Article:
Dear Editor – Objections to School Board Policy

To the Editor:

Despite the previously strong reputation of Culver City Unified School District, key decisions being made by school and district leaders are threatening to undermine our high educational standards. As one of the most diverse school systems in the country, our students benefit from being exposed to diverse backgrounds and experiences as part of their school day. However, as in many parts of the United States, we are failing to sufficiently support our Black and Latino students in terms of graduation rates, test scores, and accessing advanced curriculum, including Honors and Advanced Placement classes. Experts in the field of education such as Dr. John King from the Education Trust recommend a multi-pronged approach to this challenge, including early intervention to provide individualized student support, identification of students who would benefit from advanced classes through unbiased approaches to avoid dependence on teacher recommendation, and, perhaps most importantly, increasing course offerings and availability of advanced coursework to Black and Latino students.*

Instead of following this guidance, our school district has chosen to remove opportunities for advanced courses, and CCUSD leadership has made these decisions unilaterally without seeking community input. The option to take Honors English has been eliminated from both the Culver City Middle and High Schools without offering meaningful opportunities from parents and families. By removing student choice and replacing options for English in 9th and 10th grade with a one-size-fits-all “College Prep” class, we are harming students across a range of readiness levels: The teachers must necessarily teach to the middle so that students who are less prepared receive less individualized instruction, while students who are more prepared do not receive sufficient challenge to keep them engaged in a class. This challenge of increased classroom heterogeneity is exacerbated by the large class sizes in our schools. With over 30 high school students per class, offering truly differentiated instruction for students representing a very broad range of readiness levels is next to impossible, and is a disservice to all students.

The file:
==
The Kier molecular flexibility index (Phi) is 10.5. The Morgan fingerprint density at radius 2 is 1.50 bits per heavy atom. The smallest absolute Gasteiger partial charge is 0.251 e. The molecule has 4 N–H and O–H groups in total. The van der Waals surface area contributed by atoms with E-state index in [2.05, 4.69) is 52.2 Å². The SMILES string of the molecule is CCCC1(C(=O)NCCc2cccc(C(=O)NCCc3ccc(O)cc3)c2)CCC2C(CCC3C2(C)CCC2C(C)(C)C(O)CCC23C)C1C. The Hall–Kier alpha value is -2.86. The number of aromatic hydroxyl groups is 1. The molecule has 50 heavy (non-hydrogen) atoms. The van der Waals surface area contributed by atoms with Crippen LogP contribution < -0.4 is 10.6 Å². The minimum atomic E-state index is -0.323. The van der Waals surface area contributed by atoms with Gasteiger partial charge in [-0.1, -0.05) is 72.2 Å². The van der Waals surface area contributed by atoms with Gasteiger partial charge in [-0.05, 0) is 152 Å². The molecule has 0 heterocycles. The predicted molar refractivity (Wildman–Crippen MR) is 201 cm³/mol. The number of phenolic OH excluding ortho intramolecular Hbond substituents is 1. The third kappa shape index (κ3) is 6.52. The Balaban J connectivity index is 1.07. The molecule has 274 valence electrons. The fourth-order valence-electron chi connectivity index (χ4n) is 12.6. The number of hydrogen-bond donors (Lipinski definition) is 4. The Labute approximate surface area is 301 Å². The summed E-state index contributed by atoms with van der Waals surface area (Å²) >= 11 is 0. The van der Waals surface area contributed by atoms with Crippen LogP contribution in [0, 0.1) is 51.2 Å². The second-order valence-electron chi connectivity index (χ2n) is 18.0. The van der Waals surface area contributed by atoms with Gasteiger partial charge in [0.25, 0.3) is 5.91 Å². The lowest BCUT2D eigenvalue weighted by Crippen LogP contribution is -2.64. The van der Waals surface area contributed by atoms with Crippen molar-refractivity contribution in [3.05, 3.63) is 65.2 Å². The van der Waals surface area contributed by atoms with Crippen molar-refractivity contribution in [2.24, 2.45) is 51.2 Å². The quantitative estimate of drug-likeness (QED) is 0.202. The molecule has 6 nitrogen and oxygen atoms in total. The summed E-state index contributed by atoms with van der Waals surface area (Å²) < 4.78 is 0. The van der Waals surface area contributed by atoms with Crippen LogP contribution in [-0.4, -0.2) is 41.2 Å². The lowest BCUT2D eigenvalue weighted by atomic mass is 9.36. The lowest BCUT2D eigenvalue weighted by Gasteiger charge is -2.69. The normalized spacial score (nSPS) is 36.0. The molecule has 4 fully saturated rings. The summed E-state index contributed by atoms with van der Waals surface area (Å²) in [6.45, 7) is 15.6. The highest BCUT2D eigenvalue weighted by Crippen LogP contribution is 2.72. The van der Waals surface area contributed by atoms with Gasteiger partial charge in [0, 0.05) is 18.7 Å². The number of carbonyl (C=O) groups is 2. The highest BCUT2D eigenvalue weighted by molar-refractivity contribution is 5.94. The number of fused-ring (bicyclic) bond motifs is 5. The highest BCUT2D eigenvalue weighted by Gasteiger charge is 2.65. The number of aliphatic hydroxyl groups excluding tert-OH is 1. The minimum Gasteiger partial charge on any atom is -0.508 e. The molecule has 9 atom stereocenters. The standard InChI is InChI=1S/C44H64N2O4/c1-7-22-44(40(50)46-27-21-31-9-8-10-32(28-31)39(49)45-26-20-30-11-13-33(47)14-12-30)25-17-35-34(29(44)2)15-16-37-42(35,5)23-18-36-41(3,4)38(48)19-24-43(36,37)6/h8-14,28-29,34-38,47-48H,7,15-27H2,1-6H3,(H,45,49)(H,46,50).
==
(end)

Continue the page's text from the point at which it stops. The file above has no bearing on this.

According to the Culver City Unified School Board and Superintendent, the goal is to continue eliminating Honors classes and acceleration in mathematics – all in the name of equity. These plans appear to be moving forward without any stated approach for evaluating the impact of removing Honors classes at the middle and high school level. This suggests that these curriculum changes are not truly intended to improve the experience and opportunities for learning for our students. Eroding levels of rigor in our schools will lead to students who are not prepared to take AP classes, not prepared to do well enough on AP tests to earn college credit, and will not be prepared for college after graduation. To add insult to injury, the remaining Honors classes in our high school have not been registered for designation as advanced classes through the University of California (UC) system for over ten years, putting our graduating seniors at a disadvantage in terms of weighted GPAs against other public and charter schools in our region.

The Culver City High School website states “Centaurs Focus on the 4 A’S: Academics, Activities, Arts, and Athletics.” We hope that the Culver City Unified School Board will pledge to an abiding commitment to academics by adopting a resolution to use proactive, data-driven measures to remove barriers to participation of Black and Latino students in advanced classes, restore options for Honors classes and halt the removal of additional advanced classes. They must also commit to the University of California designation of Honors and advanced classes to allow Culver City High School graduates the same access to opportunities that other public school students in our region enjoy.

On Tuesday 2/14, we presented a Resolution to the Culver City Unified School board that urged the school board to take immediate action on all of these points. Our hope is that they heed the concerns of families and students and adopt this resolution at an upcoming board meeting. Please reach out to the CCUSD School Board at [email protected] to express your support to uphold education and equity in our schools.

Our hope is to ensure equity for all learners by maintaining high standards and choice for every student in our district.


Joanna Schaenman and Ashleigh Mattias, Culver City Families for Excellence and Accountability

Howard Adelman

Crystal Czarnecki Alexander

Aaron Blaisdell and Carol Chan

Brian and Peggy Bottger

Ann Chen

Johnny R. Escamilla, CCHS class of 2009

Lara Embry

Pedro Frigola

Emma Frigola (9th grader) and Elena Frigola (11th grader)

Tatiana Gaur

Joe and Christie Gaynor

Ellen Goodridge

Mark Herscovitz and Deanna Newell

Annie C. Kelly & Mark M. Kelly

Rubina Kwon

Sebastien Lemire and Kaori Ono-Lemire

Deepa Makhija

Deborah Moroz

Dan Mirvish

Bonnie Poon and Rick Sasson

Linda and Lenny Rosenberg

Jennifer and Ramsey Salem

Julie Sisk

Rob Sondik

Gina and Alfred Tenazas

Martha Timmer

Barbara Townsley and Doug Townsley

Harold Williams

Frances Yang

The Actors' Gang